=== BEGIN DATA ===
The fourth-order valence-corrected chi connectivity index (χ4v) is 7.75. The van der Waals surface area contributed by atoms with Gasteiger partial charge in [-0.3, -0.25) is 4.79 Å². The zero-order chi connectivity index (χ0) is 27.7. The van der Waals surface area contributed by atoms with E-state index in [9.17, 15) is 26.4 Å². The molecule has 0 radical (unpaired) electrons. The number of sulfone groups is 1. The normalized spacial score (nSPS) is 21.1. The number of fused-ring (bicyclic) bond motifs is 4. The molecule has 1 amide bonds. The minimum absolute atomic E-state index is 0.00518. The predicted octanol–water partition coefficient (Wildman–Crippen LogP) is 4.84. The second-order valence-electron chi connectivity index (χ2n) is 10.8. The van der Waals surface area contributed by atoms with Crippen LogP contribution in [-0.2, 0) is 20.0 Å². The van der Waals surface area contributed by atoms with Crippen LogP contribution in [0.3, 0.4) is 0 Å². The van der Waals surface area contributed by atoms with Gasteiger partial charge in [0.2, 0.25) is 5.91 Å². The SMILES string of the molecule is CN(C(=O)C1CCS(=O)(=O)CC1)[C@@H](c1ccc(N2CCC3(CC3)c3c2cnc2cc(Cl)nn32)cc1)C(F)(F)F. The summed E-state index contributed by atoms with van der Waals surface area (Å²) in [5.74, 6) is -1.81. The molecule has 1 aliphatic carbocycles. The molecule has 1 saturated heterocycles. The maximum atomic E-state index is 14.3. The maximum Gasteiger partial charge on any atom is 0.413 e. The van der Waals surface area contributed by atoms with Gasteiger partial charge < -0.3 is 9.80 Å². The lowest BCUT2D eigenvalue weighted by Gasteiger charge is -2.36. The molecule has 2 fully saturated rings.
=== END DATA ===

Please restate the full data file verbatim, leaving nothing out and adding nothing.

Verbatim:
The fourth-order valence-corrected chi connectivity index (χ4v) is 7.75. The van der Waals surface area contributed by atoms with Gasteiger partial charge in [-0.3, -0.25) is 4.79 Å². The zero-order chi connectivity index (χ0) is 27.7. The van der Waals surface area contributed by atoms with E-state index in [9.17, 15) is 26.4 Å². The molecule has 0 radical (unpaired) electrons. The number of sulfone groups is 1. The normalized spacial score (nSPS) is 21.1. The number of fused-ring (bicyclic) bond motifs is 4. The molecule has 1 amide bonds. The minimum absolute atomic E-state index is 0.00518. The predicted octanol–water partition coefficient (Wildman–Crippen LogP) is 4.84. The second-order valence-electron chi connectivity index (χ2n) is 10.8. The van der Waals surface area contributed by atoms with Crippen LogP contribution in [-0.2, 0) is 20.0 Å². The van der Waals surface area contributed by atoms with Crippen LogP contribution in [0.3, 0.4) is 0 Å². The van der Waals surface area contributed by atoms with Gasteiger partial charge in [0.2, 0.25) is 5.91 Å². The SMILES string of the molecule is CN(C(=O)C1CCS(=O)(=O)CC1)[C@@H](c1ccc(N2CCC3(CC3)c3c2cnc2cc(Cl)nn32)cc1)C(F)(F)F. The summed E-state index contributed by atoms with van der Waals surface area (Å²) in [5.74, 6) is -1.81. The molecule has 1 aliphatic carbocycles. The molecule has 1 saturated heterocycles. The maximum atomic E-state index is 14.3. The maximum Gasteiger partial charge on any atom is 0.413 e. The van der Waals surface area contributed by atoms with Gasteiger partial charge < -0.3 is 9.80 Å². The lowest BCUT2D eigenvalue weighted by Gasteiger charge is -2.36. The molecule has 2 fully saturated rings.